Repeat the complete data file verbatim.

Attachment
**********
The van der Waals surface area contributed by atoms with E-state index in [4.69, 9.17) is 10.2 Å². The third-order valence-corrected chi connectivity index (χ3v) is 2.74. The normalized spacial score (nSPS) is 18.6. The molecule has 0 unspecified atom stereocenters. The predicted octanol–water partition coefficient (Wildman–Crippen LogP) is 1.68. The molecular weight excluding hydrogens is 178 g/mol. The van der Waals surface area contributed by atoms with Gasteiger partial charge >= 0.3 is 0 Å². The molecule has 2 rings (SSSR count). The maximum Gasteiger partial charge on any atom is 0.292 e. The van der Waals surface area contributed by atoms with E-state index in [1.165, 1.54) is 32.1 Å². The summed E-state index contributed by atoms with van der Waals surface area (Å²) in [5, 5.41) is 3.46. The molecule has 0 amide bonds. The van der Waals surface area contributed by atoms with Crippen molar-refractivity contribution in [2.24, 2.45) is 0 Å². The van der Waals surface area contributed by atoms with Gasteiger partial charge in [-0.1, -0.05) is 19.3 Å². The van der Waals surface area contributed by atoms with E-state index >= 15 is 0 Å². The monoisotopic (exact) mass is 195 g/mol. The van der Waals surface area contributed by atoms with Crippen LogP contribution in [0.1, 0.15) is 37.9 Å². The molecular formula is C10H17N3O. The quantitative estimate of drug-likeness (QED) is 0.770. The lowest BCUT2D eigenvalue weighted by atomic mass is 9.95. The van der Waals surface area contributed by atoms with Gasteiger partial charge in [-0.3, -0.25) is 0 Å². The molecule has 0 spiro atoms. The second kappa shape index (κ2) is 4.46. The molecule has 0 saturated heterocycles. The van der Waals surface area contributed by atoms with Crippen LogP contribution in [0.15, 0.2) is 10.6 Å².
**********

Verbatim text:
The van der Waals surface area contributed by atoms with E-state index in [4.69, 9.17) is 10.2 Å². The third-order valence-corrected chi connectivity index (χ3v) is 2.74. The normalized spacial score (nSPS) is 18.6. The molecule has 0 unspecified atom stereocenters. The predicted octanol–water partition coefficient (Wildman–Crippen LogP) is 1.68. The molecular weight excluding hydrogens is 178 g/mol. The van der Waals surface area contributed by atoms with Gasteiger partial charge >= 0.3 is 0 Å². The molecule has 2 rings (SSSR count). The maximum Gasteiger partial charge on any atom is 0.292 e. The van der Waals surface area contributed by atoms with E-state index in [1.165, 1.54) is 32.1 Å². The summed E-state index contributed by atoms with van der Waals surface area (Å²) in [5, 5.41) is 3.46. The molecule has 0 amide bonds. The van der Waals surface area contributed by atoms with Crippen molar-refractivity contribution in [2.24, 2.45) is 0 Å². The van der Waals surface area contributed by atoms with Gasteiger partial charge in [-0.1, -0.05) is 19.3 Å². The van der Waals surface area contributed by atoms with E-state index >= 15 is 0 Å². The monoisotopic (exact) mass is 195 g/mol. The van der Waals surface area contributed by atoms with Crippen LogP contribution in [0.1, 0.15) is 37.9 Å². The molecular formula is C10H17N3O. The quantitative estimate of drug-likeness (QED) is 0.770. The lowest BCUT2D eigenvalue weighted by atomic mass is 9.95. The van der Waals surface area contributed by atoms with Gasteiger partial charge in [-0.3, -0.25) is 0 Å². The molecule has 0 spiro atoms. The second kappa shape index (κ2) is 4.46. The molecule has 0 saturated heterocycles. The van der Waals surface area contributed by atoms with Crippen LogP contribution in [0.15, 0.2) is 10.6 Å².